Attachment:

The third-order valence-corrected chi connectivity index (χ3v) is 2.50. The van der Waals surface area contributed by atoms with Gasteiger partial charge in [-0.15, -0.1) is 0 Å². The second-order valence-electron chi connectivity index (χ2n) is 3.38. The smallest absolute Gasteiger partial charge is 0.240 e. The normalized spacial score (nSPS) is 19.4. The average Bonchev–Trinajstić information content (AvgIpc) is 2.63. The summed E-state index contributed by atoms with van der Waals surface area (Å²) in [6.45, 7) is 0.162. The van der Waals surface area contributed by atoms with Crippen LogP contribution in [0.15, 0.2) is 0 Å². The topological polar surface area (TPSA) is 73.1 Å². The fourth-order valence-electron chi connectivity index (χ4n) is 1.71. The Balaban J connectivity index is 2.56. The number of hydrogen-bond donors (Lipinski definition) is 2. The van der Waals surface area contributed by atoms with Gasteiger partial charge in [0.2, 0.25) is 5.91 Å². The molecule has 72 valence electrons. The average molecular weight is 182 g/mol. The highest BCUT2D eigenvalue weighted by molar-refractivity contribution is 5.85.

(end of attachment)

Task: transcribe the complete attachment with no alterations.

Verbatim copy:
The third-order valence-corrected chi connectivity index (χ3v) is 2.50. The van der Waals surface area contributed by atoms with Gasteiger partial charge in [-0.15, -0.1) is 0 Å². The second-order valence-electron chi connectivity index (χ2n) is 3.38. The smallest absolute Gasteiger partial charge is 0.240 e. The normalized spacial score (nSPS) is 19.4. The average Bonchev–Trinajstić information content (AvgIpc) is 2.63. The summed E-state index contributed by atoms with van der Waals surface area (Å²) in [6.45, 7) is 0.162. The van der Waals surface area contributed by atoms with Crippen LogP contribution in [0.15, 0.2) is 0 Å². The topological polar surface area (TPSA) is 73.1 Å². The fourth-order valence-electron chi connectivity index (χ4n) is 1.71. The Balaban J connectivity index is 2.56. The number of hydrogen-bond donors (Lipinski definition) is 2. The van der Waals surface area contributed by atoms with Gasteiger partial charge in [0.2, 0.25) is 5.91 Å². The molecule has 72 valence electrons. The average molecular weight is 182 g/mol. The highest BCUT2D eigenvalue weighted by molar-refractivity contribution is 5.85.